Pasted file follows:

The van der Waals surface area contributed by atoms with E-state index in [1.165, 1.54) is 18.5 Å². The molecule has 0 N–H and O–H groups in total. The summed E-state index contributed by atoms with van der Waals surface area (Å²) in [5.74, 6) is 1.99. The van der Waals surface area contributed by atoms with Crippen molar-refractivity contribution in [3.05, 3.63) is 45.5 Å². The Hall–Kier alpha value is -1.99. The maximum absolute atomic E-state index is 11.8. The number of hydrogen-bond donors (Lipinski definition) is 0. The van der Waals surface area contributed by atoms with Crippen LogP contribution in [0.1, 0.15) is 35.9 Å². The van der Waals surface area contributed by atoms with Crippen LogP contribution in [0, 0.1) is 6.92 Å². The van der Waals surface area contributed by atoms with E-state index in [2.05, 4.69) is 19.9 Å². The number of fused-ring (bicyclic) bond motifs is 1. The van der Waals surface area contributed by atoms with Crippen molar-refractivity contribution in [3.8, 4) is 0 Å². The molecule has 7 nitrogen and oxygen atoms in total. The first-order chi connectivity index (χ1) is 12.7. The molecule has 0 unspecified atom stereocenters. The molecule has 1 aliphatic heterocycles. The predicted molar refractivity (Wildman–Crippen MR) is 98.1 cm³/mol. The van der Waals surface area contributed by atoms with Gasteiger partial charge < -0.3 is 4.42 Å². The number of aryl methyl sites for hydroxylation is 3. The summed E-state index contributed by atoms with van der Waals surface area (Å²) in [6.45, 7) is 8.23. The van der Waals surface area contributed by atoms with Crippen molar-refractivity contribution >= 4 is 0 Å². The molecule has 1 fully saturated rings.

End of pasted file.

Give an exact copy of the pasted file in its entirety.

The van der Waals surface area contributed by atoms with E-state index in [1.165, 1.54) is 18.5 Å². The molecule has 0 N–H and O–H groups in total. The summed E-state index contributed by atoms with van der Waals surface area (Å²) in [5.74, 6) is 1.99. The van der Waals surface area contributed by atoms with Crippen molar-refractivity contribution in [3.05, 3.63) is 45.5 Å². The Hall–Kier alpha value is -1.99. The maximum absolute atomic E-state index is 11.8. The number of hydrogen-bond donors (Lipinski definition) is 0. The van der Waals surface area contributed by atoms with Crippen LogP contribution in [0.1, 0.15) is 35.9 Å². The van der Waals surface area contributed by atoms with Crippen LogP contribution in [0, 0.1) is 6.92 Å². The van der Waals surface area contributed by atoms with E-state index in [2.05, 4.69) is 19.9 Å². The number of fused-ring (bicyclic) bond motifs is 1. The van der Waals surface area contributed by atoms with Crippen molar-refractivity contribution in [3.8, 4) is 0 Å². The molecule has 7 nitrogen and oxygen atoms in total. The first-order chi connectivity index (χ1) is 12.7. The molecule has 0 unspecified atom stereocenters. The molecule has 1 aliphatic heterocycles. The predicted molar refractivity (Wildman–Crippen MR) is 98.1 cm³/mol. The van der Waals surface area contributed by atoms with Gasteiger partial charge < -0.3 is 4.42 Å². The number of aryl methyl sites for hydroxylation is 3. The summed E-state index contributed by atoms with van der Waals surface area (Å²) in [6.45, 7) is 8.23. The van der Waals surface area contributed by atoms with Crippen molar-refractivity contribution >= 4 is 0 Å². The molecule has 1 fully saturated rings.